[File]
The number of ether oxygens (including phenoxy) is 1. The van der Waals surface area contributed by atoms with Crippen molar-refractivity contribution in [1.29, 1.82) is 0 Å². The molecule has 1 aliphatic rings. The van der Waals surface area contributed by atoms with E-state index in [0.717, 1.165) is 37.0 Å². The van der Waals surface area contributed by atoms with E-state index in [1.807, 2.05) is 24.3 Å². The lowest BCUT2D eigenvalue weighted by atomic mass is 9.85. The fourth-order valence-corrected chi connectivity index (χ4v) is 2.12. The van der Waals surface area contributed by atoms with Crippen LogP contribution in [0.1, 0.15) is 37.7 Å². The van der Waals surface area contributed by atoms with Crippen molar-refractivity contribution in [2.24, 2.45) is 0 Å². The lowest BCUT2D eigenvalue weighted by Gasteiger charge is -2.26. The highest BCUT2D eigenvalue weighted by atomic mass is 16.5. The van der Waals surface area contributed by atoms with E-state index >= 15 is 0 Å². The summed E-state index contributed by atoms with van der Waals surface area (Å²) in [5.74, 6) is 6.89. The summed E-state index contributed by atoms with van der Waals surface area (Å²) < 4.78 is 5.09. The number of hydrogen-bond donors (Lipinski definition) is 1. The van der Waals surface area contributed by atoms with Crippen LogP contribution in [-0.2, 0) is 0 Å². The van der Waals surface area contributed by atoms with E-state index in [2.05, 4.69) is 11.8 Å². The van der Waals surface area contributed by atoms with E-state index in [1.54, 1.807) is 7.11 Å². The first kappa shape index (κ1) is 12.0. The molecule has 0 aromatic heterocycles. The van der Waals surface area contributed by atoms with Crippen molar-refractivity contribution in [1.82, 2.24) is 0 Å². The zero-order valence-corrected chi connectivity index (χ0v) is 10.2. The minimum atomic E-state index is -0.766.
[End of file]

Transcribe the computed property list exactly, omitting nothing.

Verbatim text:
The number of ether oxygens (including phenoxy) is 1. The van der Waals surface area contributed by atoms with Crippen molar-refractivity contribution in [1.29, 1.82) is 0 Å². The molecule has 1 aliphatic rings. The van der Waals surface area contributed by atoms with E-state index in [0.717, 1.165) is 37.0 Å². The van der Waals surface area contributed by atoms with E-state index in [1.807, 2.05) is 24.3 Å². The lowest BCUT2D eigenvalue weighted by atomic mass is 9.85. The fourth-order valence-corrected chi connectivity index (χ4v) is 2.12. The van der Waals surface area contributed by atoms with Crippen LogP contribution in [0.1, 0.15) is 37.7 Å². The van der Waals surface area contributed by atoms with Crippen molar-refractivity contribution in [2.24, 2.45) is 0 Å². The lowest BCUT2D eigenvalue weighted by Gasteiger charge is -2.26. The highest BCUT2D eigenvalue weighted by atomic mass is 16.5. The van der Waals surface area contributed by atoms with E-state index >= 15 is 0 Å². The summed E-state index contributed by atoms with van der Waals surface area (Å²) in [5.74, 6) is 6.89. The summed E-state index contributed by atoms with van der Waals surface area (Å²) < 4.78 is 5.09. The number of hydrogen-bond donors (Lipinski definition) is 1. The van der Waals surface area contributed by atoms with Crippen LogP contribution in [-0.2, 0) is 0 Å². The van der Waals surface area contributed by atoms with E-state index in [2.05, 4.69) is 11.8 Å². The van der Waals surface area contributed by atoms with E-state index in [1.54, 1.807) is 7.11 Å². The first kappa shape index (κ1) is 12.0. The molecule has 0 aromatic heterocycles. The van der Waals surface area contributed by atoms with Crippen molar-refractivity contribution in [1.82, 2.24) is 0 Å². The zero-order valence-corrected chi connectivity index (χ0v) is 10.2. The minimum atomic E-state index is -0.766.